“Residents were put at risk of death or serious injury”: Leeds Student Halls in Breach of Fire Safety Orders

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Newly built student accommodation Trinity Hall, on Holburn Approach, Woodhouse in Leeds, has been found to be in breach of fire safety orders. The property is sold as a 96-bedroom ‘luxury’ student community spread over four floors in a gated development.

The halls of residence were shut down after a concerned father of a student refused to let his daughter stay overnight and contacted fire chiefs over the safety of the building.

When fire inspectors arrived to examine the building, they found it was still under construction despite 27 students already in residence on the ground floor. In addition, there was no signage to indicate where the fire escapes were and self-closing devices were missing from doors, leaving a greater possibility for fires to spread quickly through the building.

The upper floors of the building are yet to be completed with much timber exposed.

“Nothing even approaching this level of seriousness will ever happen again.”

Jennifer Dempster, QC, for Trinity Development Leeds Ltd.

Parts of the staircase were covered in bubble wrap and the floors only separated by plywood.

Fire alarms were found to not be properly connected and could only be operated manually. The alarms were only able to give off “limited noise” and potentially inaudible in the event of fire. Furthermore, flammable material was also being stored in rooms on the ground floor which would have fuelled any fire. The boiler room also lacked appropriate fire protection.

Leeds Crown Court heard the prosecution, Cassie Williams, state that the staircase to one of two main fire escapes was locked. She also noted how the lack of safety measures on the upper floors could have resulted in the early collapse of the building in the event of a fire. Ms. Williams said: “Residents were put at risk of death or serious injury.”


A judge told Leeds-based firms APP Construction Ltd, Trinity Development Leeds Ltd and Niche Homes Ltd that their actions had the potential for catastrophe.


The court heard that APP Construction Ltd was responsible for the design of the building and Niche Homes Ltd were responsible for contracting properties to students. Trinity Development Leeds Ltd were the freehold owners of the building.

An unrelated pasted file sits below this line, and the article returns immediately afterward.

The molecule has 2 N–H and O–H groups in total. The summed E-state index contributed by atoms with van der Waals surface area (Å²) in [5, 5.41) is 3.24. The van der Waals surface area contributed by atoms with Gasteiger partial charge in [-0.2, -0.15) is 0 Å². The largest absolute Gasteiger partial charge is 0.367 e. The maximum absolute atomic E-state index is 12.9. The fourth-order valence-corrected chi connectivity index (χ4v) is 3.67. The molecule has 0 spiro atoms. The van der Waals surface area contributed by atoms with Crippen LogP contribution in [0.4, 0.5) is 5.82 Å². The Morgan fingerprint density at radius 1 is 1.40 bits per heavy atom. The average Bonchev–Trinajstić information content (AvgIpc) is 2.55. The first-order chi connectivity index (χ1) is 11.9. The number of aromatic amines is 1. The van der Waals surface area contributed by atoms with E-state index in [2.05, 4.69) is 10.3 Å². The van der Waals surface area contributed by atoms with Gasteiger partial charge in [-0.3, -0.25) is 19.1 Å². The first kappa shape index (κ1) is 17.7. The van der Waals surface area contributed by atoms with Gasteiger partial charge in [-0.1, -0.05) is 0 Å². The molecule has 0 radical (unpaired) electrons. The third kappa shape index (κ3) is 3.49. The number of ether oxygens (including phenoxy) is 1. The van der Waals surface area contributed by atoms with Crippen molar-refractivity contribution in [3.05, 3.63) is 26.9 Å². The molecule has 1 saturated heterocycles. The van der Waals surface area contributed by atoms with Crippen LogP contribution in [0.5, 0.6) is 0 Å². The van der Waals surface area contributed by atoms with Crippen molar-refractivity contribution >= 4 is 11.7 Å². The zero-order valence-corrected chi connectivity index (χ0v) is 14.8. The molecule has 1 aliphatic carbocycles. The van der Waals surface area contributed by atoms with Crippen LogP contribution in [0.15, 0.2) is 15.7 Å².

The defendants each pleaded guilty to four breaches of fire safety orders. Phillip Morris, for Niche Homes Ltd, said guilty pleas had been entered at an early stage.

Jennifer Dempster, QC, for Trinity Development Leeds Ltd, said the company had “deep regret” for what had happened. She said: “Nothing even approaching this level of seriousness will ever happen again.”


Joseph Hart, representing APP Construction Ltd, said:

“Both managing directors sit in the public gallery and are deeply and profoundly upset to be here. They are a wholly responsible company. They are a local company and a local employer. They have learned their lesson. They are sorry and this prosecution has had an enormous effect on them already.”


In total, the three companies were fined £620,000 for their role in the building’s inadequate fire safety.

APP Construction Ltd was fined £400,000. Trinity Development Leeds Ltd was ordered to pay £160,000. Niche Homes Ltd was fined £60,000.
Judge Robin Mairs said the dangers the students had been exposed to were “obvious to ordinary members of the public.”


He said: “I have no doubt that the fact that other students having taken leases for the start of term meant that there was financial pressure on all sides to move the students in as quickly as possible.”

Describing the unsafe condition of the building, he said: “It is not difficult to imagine that, had an evacuation been necessary, the potential for confusion and catastrophe that would have caused.”


The court heard fire safety systems were quickly put in place after the incident and the building was made safe.

Anna Brownbridge